Monthly Archives: October 2013

Human Medications are Toxic to Animals

The ASPCA has reported that as the human population ages, more and more medications are prescribed, and more poisonings occur in our pets. In fact, last year more than 1/3rd of all pet poisonings reported were in fact from ingesting human medications. That figure is actually over 3000 cases in New York State alone. The most common reported is the moisture absorbents found in most medications. These are little silica packets that prevent moisture from ruining the medicine. They cause gastric upsets and can cause an intestinal blockage. The two most commonly reported over the counter NSAIDS are ibuprofen (Advil, Motrin) and naproxen (Naproxen). All are toxic to animals. All cardiac medications should be avoided and kept locked up. Non-aspirin pain relievers such as acetaminophen (Tylenol) are also very dangerous. Other type of medications include cold medications, cough and allergy medications, and antidepressants. Although, many of these cases are accidental, all are avoidable. You must make sure no medications fall to the floor and all must be put away and out of reach. Puppies and kittens are usually the more likely candidates for playing and consuming these items listed above. Keep activated charcoal and hydrogen peroxide in the house, just in case, but do not use unless advised to do so. Please note: the direct line of the Animal Poison Control Center is 888-426-4435.

Coughing and Gagging in Pets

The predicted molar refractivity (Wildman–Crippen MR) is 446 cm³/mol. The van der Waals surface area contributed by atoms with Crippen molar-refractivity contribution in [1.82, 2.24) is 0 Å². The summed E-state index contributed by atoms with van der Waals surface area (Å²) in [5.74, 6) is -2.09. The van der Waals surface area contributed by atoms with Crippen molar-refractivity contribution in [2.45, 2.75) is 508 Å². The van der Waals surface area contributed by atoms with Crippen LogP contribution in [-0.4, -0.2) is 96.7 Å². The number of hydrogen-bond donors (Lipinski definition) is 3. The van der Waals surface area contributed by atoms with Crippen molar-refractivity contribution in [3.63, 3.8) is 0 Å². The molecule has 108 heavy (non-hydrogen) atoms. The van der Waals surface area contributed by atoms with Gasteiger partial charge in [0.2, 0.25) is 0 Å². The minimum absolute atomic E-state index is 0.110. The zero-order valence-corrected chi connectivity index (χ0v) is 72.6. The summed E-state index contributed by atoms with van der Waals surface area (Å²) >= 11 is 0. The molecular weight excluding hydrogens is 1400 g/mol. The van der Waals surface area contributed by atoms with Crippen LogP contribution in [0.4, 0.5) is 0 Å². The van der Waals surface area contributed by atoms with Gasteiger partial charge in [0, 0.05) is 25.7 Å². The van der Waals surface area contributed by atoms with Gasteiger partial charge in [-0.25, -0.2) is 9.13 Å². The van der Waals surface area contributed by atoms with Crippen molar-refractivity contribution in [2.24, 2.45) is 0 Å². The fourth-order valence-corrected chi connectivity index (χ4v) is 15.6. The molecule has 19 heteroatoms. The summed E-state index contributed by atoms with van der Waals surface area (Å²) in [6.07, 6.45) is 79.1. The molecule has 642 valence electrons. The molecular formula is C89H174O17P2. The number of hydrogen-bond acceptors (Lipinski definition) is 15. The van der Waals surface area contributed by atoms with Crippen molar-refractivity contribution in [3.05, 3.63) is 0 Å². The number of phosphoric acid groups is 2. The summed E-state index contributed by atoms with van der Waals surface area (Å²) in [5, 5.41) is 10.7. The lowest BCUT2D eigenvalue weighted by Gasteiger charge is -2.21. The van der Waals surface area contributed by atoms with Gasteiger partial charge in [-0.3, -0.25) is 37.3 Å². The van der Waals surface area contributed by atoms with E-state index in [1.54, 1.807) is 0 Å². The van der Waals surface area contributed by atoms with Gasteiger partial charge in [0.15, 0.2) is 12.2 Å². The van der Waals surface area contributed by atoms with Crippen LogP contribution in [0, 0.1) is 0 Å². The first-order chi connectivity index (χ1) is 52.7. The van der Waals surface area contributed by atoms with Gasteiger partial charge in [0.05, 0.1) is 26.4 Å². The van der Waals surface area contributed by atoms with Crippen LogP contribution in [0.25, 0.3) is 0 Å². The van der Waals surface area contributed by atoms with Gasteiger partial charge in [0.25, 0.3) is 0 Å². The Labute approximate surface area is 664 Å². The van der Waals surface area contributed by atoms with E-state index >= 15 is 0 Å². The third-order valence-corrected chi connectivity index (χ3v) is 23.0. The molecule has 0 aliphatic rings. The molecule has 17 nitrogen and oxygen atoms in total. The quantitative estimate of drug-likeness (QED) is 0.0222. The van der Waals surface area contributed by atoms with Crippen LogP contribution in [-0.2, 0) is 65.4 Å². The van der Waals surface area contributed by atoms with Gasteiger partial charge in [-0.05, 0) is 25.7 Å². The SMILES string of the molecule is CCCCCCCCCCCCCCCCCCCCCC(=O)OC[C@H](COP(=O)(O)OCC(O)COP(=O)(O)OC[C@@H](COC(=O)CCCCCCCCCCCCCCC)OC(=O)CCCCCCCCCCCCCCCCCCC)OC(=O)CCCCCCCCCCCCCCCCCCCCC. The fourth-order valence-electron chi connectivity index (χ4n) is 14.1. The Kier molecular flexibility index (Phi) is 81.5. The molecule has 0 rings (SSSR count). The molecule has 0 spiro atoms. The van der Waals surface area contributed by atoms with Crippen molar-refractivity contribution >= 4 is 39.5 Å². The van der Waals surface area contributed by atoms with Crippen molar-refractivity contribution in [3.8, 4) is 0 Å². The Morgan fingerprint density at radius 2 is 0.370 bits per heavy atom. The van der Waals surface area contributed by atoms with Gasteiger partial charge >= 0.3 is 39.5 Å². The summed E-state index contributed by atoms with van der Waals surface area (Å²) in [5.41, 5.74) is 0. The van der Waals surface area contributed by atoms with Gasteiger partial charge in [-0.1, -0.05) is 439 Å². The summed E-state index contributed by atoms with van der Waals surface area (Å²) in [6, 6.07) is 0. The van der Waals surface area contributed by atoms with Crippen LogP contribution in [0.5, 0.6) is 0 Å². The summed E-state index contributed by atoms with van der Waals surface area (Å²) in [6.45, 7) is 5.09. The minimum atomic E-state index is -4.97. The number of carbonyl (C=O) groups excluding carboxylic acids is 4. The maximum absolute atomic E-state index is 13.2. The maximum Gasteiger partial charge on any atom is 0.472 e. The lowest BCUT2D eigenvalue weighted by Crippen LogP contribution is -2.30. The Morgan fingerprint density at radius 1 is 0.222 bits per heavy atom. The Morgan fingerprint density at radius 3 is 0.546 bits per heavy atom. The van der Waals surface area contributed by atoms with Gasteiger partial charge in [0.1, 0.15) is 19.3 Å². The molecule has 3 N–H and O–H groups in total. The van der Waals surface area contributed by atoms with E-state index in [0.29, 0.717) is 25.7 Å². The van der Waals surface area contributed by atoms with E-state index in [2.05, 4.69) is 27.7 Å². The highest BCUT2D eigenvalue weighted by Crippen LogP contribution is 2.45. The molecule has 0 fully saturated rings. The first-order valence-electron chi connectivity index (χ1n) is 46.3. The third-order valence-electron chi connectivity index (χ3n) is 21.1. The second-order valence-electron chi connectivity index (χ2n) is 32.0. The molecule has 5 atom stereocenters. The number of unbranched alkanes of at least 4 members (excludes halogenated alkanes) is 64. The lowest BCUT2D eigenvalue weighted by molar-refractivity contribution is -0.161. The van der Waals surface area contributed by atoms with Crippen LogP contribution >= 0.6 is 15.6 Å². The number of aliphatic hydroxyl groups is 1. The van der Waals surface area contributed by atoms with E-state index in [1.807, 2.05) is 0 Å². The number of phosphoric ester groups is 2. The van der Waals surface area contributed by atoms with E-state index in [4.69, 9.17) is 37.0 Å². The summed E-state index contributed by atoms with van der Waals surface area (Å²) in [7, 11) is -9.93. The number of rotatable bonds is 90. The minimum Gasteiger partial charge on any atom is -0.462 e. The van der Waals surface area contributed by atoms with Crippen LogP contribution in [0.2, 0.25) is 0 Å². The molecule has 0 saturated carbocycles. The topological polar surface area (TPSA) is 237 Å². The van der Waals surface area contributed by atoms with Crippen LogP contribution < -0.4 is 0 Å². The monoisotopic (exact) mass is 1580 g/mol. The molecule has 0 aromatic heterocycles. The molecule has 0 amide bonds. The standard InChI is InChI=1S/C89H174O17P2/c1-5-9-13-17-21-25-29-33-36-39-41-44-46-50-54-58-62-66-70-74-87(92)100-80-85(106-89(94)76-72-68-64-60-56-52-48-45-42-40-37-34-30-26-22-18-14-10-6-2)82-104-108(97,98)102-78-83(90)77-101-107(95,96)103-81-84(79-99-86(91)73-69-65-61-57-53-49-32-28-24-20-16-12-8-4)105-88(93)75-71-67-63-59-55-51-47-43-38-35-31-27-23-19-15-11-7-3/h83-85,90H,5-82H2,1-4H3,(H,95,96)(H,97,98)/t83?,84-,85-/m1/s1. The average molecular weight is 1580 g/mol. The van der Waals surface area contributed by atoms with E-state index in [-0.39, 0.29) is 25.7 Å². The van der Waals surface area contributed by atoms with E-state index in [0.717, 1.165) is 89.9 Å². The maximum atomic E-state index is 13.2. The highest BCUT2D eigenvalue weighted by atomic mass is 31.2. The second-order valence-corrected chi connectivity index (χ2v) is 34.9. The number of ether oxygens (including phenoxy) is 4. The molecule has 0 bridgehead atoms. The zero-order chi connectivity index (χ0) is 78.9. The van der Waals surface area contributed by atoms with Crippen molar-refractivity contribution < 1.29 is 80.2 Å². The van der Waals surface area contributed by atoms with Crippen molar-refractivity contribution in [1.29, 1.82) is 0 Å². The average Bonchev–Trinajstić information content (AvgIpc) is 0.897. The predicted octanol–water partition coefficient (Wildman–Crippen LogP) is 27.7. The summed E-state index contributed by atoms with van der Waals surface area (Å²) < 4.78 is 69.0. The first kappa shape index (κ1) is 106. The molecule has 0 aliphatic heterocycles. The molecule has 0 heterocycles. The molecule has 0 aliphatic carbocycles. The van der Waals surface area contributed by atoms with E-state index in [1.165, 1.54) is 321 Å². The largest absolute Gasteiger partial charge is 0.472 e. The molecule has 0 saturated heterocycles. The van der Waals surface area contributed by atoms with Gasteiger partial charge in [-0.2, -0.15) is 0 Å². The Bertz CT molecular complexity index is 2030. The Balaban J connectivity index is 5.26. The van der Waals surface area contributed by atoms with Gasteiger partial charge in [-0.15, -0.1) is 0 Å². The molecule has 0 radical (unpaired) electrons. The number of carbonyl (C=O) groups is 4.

Dog and cats do not get the common cold. When they cough or gag it is usually a concern, especially if it persists for more than a few hours. There are many causes of a cough or gag and rarely is it caused by “something caught in the throat”. However, on occasion we see a bone or piece of wood, a lego piece, rawhide, or awn lodged either in the throat or between the teeth. Other more common causes include the following: Dental Disease: Infection in the mouth often causes pharyngitis and tonsillitis and usually results in gagging and/or coughing. Requires dental cleaning, possible extractions and antibiotics. Kennel Cough. This is a highly contagious virus that can be picked up in boarding kennels, grooming shops, pet stores and places dog frequent. It is treatable and there is a vaccine to protect your dog against it. Influenza. This also is caused by a virus and is ve ry contagious. Left untreated it can progress to pneumonia. A vaccine also is available. Heart Disease. This occurs more in smaller breed dogs and can cause coughing especially at night when fluid accumulates in the lungs. Lack of energy and heavy breathing after minimal exercise also can occur. It is treatable when diagnosed early. Distemper. Rarely seen anymore in this area. It is a viral highly contagious disease rarely seen in privately owned dogs unless the owner is not diligent in vaccinations. Often found in kennels and shelters. Tracheal collapse. Usually hereditary and seen mostly in toy and very small breeds. Surgical correction is available but very dangerous and costly. Parasites. Heartworm and roundworms are the usual cause in this area. Both can be very serious but avoidable with monthly oral medications and topical medications. Lung Cancer. Primary lung cancer is very rare, metastasis from cancer in another area is the usual cause. Cough is only one of the symptoms. Surgery and/or chemotherapy is the recommended course of therapy. Fungal Disease. Usually in dogs living closely with birds and their droppings. Treatable but not always successfully, especially if not diagnosed in the early stages. Pneumonia: Usually secondary to other infections such as kennel cough or influenza that went untreated for too long. Chronic Bronchitis. Often caused by tobacco smoke, pollens, and dust in the environment. Usually secondary to allergies. Hard to determine cause but treatable.